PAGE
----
A Special Scar: The Experiences of People Bereaved by Suicide

A Special Scar: The Experiences of People Bereaved by Suicide

A Special Scar: The Experiences of People Bereaved by Suicide

A Special Scar: The Experiences of People Bereaved by Suicide

Synopsis

Designed to appeal to a wide general as well as a professional readership, this work looks at the stigma surrounding suicide and offers practical help for survivors, relatives and friends of people who have taken their own life.

Excerpt

The first edition of this important book opened our eyes to the special needs of people bereaved by suicide. Since that time the author and others have increased our understanding of these needs and have helped to develop services to meet them. In this second edition she has drawn on this knowledge and experience to augment and enhance the foundation which she laid.

Why should it matter so much how people die? Surely what really matters is how they lived? Yet the way to death does matter. One of the saddest things about suicide is the fact that it may become the only thing that is remembered about a person, and remembered with fear. Part of the reason for this is the difficulty which we, the survivors (for we are all survivors), have in making sense of anything so senseless. Suicide calls into question the priority which we give to life, it outrages our basic assumptions. When life is all we know, how can anyone be anti-life?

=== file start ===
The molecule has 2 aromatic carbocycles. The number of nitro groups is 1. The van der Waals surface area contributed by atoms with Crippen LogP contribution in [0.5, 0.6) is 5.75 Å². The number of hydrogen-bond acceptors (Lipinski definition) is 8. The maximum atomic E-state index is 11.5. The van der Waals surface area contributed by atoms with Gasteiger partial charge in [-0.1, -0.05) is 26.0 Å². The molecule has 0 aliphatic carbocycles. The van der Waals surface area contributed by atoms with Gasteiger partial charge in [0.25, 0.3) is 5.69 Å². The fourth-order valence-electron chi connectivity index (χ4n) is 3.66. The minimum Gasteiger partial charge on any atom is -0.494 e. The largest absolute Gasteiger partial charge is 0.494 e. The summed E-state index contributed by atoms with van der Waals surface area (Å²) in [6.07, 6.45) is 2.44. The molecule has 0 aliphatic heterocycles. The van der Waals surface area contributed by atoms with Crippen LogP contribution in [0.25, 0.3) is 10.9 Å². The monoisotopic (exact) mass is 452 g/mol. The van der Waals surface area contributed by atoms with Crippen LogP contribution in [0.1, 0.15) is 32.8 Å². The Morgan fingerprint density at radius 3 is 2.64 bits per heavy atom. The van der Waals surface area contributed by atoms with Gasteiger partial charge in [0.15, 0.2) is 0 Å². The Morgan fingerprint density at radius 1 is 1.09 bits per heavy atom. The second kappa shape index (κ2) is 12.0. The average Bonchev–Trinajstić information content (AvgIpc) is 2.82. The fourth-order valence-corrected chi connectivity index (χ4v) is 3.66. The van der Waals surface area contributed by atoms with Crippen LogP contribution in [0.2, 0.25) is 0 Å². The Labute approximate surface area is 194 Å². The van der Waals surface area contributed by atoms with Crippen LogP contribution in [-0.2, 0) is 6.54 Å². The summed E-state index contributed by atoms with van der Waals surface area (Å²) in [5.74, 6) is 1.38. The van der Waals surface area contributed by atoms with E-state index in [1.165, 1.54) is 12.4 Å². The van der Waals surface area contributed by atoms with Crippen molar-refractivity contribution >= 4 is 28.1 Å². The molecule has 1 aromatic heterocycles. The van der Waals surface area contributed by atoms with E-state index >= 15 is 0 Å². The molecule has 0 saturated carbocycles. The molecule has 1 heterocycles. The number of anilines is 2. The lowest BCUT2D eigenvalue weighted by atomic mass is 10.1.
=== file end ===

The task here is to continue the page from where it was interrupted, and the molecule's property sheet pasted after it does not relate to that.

This book is written by a survivor of suicide. Alison Wertheimer lost her own sister by suicide, but she has not made the mistake of assuming that this makes her an expert on the subject. Her expertise comes from very wide reading and from the systematic interviews she has carried out with fifty other people who have been bereaved by suicide. In fact she is very self-effacing and she avoids pontificating, theorising, and offering simple answers to complex problems. In much of the book she allows the survivors to speak for themselves, elsewhere she quotes the opinions of others, but they are always opinions offered for our consideration rather than holy writ. And because she shows us bereavement through the eyes of the bereaved, what we see is often direct and painful, but not without hope. Her witnesses are coming through one of the most painful and complicated types of bereavement. Little by little, in their own ways, they are picking up the pieces and assembling a new model of the world. Often, one feels, it is a stronger and more mature set of assumptions which is emerging and we, the readers, are privileged to share in this process of maturation.

There are, of course, many kinds of suicide and many different reactions to suicide which may be appropriate. There are suicides which come

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